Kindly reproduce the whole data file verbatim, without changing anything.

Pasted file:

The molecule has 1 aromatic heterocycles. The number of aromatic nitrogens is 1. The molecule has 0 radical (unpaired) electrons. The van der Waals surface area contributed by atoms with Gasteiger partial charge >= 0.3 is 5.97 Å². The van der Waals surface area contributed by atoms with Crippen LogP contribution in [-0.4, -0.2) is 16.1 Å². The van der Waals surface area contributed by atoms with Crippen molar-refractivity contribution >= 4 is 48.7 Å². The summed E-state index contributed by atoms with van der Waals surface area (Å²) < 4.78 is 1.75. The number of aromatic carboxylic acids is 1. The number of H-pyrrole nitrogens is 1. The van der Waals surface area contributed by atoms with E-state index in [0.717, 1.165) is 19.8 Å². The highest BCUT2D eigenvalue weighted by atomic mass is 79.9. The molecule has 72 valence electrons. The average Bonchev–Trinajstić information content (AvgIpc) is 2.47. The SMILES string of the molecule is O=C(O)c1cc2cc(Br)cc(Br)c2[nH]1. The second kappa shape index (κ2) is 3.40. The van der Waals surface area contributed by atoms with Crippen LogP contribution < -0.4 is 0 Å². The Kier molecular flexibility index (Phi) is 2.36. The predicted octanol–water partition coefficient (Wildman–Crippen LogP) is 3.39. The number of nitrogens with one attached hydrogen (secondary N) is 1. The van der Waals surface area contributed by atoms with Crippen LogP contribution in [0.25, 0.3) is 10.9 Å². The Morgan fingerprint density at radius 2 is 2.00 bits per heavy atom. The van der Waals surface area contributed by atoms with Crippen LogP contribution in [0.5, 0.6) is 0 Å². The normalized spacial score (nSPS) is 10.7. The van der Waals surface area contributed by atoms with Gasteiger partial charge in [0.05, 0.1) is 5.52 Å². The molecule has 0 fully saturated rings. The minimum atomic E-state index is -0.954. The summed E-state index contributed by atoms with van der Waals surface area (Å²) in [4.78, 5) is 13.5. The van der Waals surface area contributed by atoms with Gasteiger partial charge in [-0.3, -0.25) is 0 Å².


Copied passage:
The molecule has 1 aromatic heterocycles. The number of aromatic nitrogens is 1. The molecule has 0 radical (unpaired) electrons. The van der Waals surface area contributed by atoms with Gasteiger partial charge >= 0.3 is 5.97 Å². The van der Waals surface area contributed by atoms with Crippen LogP contribution in [-0.4, -0.2) is 16.1 Å². The van der Waals surface area contributed by atoms with Crippen molar-refractivity contribution >= 4 is 48.7 Å². The summed E-state index contributed by atoms with van der Waals surface area (Å²) < 4.78 is 1.75. The number of aromatic carboxylic acids is 1. The number of H-pyrrole nitrogens is 1. The van der Waals surface area contributed by atoms with E-state index in [0.717, 1.165) is 19.8 Å². The highest BCUT2D eigenvalue weighted by atomic mass is 79.9. The molecule has 72 valence electrons. The average Bonchev–Trinajstić information content (AvgIpc) is 2.47. The SMILES string of the molecule is O=C(O)c1cc2cc(Br)cc(Br)c2[nH]1. The second kappa shape index (κ2) is 3.40. The van der Waals surface area contributed by atoms with Crippen LogP contribution < -0.4 is 0 Å². The Kier molecular flexibility index (Phi) is 2.36. The predicted octanol–water partition coefficient (Wildman–Crippen LogP) is 3.39. The number of nitrogens with one attached hydrogen (secondary N) is 1. The van der Waals surface area contributed by atoms with Crippen LogP contribution in [0.25, 0.3) is 10.9 Å². The Morgan fingerprint density at radius 2 is 2.00 bits per heavy atom. The van der Waals surface area contributed by atoms with Crippen LogP contribution in [0.5, 0.6) is 0 Å². The normalized spacial score (nSPS) is 10.7. The van der Waals surface area contributed by atoms with Gasteiger partial charge in [0.05, 0.1) is 5.52 Å². The molecule has 0 fully saturated rings. The minimum atomic E-state index is -0.954. The summed E-state index contributed by atoms with van der Waals surface area (Å²) in [4.78, 5) is 13.5. The van der Waals surface area contributed by atoms with Gasteiger partial charge in [-0.3, -0.25) is 0 Å².